Shakespeare on Politics: How the Bard understood what makes Trump tick

Originally published in the Hamilton Spectator, Aug 29, 2018

Plays written 400 years ago say more about the shenanigans of Trump’s White House than the media

by J.S. Porter

Stephen Greenblatt, one of the great Shakespeare critics of our time, doesn’t mention Donald Trump anywhere in the 212 pages of his new book Tyrant: Shakespeare on Politics. He works the way Shakespeare himself worked: obliquely, with “strategic indirection.” Greenblatt does, however, let the reader in on a little secret in his Acknowledgments page:

“Not so very long ago, though it feels like a century has passed, I sat in a verdant garden in Sardinia and expressed my growing apprehensions about the possible outcome of an upcoming election. My historian friend Bernhard Jussen asked me what I was doing about it. ‘What can I do?’ I asked. ‘You can write something,’ he said. And so I did.”

You wouldn’t expect plays written over 400 years ago to say more about the political shenanigans of the Trump White House than most things written in today’s newspaper, but that seems to be the case. Shakespeare even created the figure of Rumour, in a costume “painted full of tongues” whose task was to circulate stories “blown by surmises, jealousies, conjectures” (2 Henry IV). Sound familiar?

Shakespeare knew the narcissistic personality, the sycophants who surround it and the dupes who are deceived by it. He knew that a tyrant “does not need to traffic in facts or supply evidence. … Anyone who contradicts him is either a liar or an idiot.” He knew the ruthlessness of Macbeth, the self-aggrandizing Coriolanus who believed himself “author of himself,” and in Richard III, he knew “the limitless self-regard, the law-breaking, the pleasure in inflicting pain, the compulsive desire to dominate.” He knew the “grotesque sense of entitlement,” the expectation of absolute loyalty while giving no one loyalty in return. In Richard III, Shakespeare created a character — does this sound familiar? — with “no natural grace, no sense of shared humanity, no decency.”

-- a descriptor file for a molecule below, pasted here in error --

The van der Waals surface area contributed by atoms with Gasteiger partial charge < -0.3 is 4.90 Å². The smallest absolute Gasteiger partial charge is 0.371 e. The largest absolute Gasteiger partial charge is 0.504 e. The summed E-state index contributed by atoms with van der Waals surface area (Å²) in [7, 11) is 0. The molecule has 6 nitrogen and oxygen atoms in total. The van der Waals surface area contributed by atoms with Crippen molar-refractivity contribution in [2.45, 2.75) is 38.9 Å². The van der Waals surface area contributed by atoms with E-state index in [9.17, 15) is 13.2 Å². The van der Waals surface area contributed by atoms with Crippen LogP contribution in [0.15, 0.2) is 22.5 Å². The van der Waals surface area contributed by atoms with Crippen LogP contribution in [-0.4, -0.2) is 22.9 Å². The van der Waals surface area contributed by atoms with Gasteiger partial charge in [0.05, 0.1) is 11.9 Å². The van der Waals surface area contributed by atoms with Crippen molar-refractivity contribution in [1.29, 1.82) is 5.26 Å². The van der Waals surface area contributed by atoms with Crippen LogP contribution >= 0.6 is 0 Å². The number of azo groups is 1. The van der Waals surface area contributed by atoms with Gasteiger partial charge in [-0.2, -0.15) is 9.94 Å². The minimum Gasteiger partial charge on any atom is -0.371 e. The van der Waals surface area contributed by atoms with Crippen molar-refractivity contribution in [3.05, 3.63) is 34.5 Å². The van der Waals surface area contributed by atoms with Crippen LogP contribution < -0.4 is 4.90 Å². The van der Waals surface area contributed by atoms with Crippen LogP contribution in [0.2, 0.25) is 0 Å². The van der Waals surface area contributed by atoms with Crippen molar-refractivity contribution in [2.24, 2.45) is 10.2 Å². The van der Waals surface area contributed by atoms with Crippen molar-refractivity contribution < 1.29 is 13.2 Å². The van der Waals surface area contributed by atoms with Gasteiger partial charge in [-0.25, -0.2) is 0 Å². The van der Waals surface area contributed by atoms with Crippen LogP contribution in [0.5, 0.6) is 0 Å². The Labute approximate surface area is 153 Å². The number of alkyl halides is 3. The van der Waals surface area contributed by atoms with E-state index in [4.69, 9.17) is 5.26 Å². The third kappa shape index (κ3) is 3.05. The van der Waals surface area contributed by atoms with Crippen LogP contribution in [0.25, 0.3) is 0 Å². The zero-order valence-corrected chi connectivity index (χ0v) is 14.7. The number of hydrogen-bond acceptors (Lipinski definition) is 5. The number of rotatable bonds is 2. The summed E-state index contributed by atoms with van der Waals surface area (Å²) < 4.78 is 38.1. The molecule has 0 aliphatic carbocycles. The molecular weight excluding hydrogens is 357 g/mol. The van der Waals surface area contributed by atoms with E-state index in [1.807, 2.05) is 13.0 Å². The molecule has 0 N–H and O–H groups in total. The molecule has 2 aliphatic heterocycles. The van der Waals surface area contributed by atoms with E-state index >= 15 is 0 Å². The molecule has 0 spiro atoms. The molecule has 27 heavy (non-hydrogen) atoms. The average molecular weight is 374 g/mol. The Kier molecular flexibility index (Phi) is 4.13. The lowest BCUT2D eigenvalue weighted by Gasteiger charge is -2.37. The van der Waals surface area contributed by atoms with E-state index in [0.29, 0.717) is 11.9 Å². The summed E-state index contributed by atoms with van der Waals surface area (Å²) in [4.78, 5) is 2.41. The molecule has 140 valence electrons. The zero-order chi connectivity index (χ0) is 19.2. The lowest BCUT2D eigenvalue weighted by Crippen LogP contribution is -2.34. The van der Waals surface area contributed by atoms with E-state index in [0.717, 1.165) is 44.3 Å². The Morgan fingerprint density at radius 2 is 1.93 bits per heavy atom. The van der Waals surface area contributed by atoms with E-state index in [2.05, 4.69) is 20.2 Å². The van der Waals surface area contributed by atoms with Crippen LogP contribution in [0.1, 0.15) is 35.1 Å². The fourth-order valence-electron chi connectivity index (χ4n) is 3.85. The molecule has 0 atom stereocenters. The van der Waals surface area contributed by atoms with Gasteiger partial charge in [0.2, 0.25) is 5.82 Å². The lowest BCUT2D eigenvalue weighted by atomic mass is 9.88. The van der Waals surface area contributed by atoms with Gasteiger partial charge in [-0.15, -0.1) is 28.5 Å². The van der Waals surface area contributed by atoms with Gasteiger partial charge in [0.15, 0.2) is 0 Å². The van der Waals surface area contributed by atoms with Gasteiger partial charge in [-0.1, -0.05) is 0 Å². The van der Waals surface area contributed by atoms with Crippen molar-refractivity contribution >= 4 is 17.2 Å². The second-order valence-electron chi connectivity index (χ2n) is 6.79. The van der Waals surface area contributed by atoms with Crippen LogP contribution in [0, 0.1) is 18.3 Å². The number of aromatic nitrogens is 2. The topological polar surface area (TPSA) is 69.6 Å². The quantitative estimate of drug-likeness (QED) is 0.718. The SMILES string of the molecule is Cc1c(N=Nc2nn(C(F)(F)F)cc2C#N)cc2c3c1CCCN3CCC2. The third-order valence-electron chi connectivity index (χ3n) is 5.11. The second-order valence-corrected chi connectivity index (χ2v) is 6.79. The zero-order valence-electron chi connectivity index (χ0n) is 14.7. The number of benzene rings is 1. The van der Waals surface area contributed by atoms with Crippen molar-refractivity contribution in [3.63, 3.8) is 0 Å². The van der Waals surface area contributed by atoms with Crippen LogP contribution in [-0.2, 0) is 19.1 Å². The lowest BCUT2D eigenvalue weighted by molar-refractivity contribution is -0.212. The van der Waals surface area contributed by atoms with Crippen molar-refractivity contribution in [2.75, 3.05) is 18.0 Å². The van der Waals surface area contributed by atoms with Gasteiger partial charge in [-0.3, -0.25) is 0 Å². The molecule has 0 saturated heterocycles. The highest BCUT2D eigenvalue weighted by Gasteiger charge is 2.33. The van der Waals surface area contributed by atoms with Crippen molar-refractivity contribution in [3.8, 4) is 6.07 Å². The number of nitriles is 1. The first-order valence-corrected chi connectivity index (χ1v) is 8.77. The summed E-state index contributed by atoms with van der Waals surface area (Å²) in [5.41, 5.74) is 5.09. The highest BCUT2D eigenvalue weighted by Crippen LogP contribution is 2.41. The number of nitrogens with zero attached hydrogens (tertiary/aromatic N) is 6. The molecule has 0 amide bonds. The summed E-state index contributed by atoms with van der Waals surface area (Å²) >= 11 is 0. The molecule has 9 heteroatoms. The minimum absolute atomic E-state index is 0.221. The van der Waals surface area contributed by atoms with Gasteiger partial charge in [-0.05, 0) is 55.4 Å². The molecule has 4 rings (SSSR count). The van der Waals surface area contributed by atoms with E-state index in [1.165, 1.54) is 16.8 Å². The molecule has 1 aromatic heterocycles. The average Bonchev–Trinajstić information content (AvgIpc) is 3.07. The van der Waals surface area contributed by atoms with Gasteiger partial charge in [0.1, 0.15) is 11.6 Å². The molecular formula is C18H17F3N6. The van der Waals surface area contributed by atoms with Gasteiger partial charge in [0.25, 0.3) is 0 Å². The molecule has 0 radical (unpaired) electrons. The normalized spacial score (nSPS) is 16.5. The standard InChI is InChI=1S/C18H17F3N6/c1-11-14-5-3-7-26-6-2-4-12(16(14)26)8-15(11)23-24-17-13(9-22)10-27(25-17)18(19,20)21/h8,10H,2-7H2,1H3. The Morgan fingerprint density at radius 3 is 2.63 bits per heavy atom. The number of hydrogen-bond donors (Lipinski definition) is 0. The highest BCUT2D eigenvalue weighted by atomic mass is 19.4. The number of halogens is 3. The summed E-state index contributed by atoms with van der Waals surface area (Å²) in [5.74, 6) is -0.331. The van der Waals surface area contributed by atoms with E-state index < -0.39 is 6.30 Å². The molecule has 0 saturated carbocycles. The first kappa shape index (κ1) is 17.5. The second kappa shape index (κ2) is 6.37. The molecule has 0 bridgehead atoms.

I’d add one more Trumpian detail: no self-humour. Tyrants, real and imagined, take themselves very seriously.

Greenblatt argues convincingly that Shakespeare asks the big questions, relevant in his time and relevant to ours:

“How is it possible for a whole country to fall into the hands of a tyrant?

Why do large numbers of people knowingly accept being lied to?

Why … does evidence of mendacity, crudeness, or cruelty serve not as a fatal disadvantage but as an allure, attracting ardent followers?

Why do otherwise proud and self-respecting people submit to the sheer effrontery of the tyrant, his sense that he can get away with saying and doing anything he likes, his spectacular indecency?”

I’m not sure even Shakespeare himself fully answers these questions, but he does explore them in several of his history plays and tragedies.

Both Shakespeare and Greenblatt make clear how populism works, how it “may look like an embrace of the have-nots, but in reality it is a form of cynical exploitation.”

Greenblatt moves from consideration of “Fraudulent Populism” — “the plutocrat, born into every privilege and inwardly contemptuous of those beneath him … mouths the rhetoric of populism during the campaign” … and abandons it “as soon as it has served his purpose”— to “Enablers.” These people (characters) “trust that everything will continue in a normal way. They persuade themselves that there will always be enough adults in the room … to ensure that promises will be kept, alliances honoured, and core institutions respected …” They rely on “a structure that proves unexpectedly fragile.” Greenblatt is talking about the men around Richard; he could just as easily be talking about the men around Trump. And the American political structure does seem very fragile.

As I read Greenblatt on certain Shakespearean characters, I imaginatively transpose them to now when the Supreme Court is stacked, when the Congress is dominated by one party, when the free press is derided on a daily basis, where the Pences and the Pompeos and the Boltons think they can control the uncontrollable one for their own purposes. “Watching longtime anti-Russia hawks,” Thomas Friedman in the New York Times Feb. 25, 2018 points out is to witness “careerism, sycophancy and cynicism on an industrial scale.” A system famous for its checks and balances seems to have lost all balance and any check on reckless presidential power. “There is one critical defence line left — that formed by F.B.I. Director Christopher Wray, National Intelligence Director Dan Coats, Deputy Attorney General Rod Rosenstein,” Friedman writes.

Can a few good men — in the U.S. a few good women don’t have any measure of power — successfully resist a tyrant?

J.S. Porter reads and writes in Hamilton

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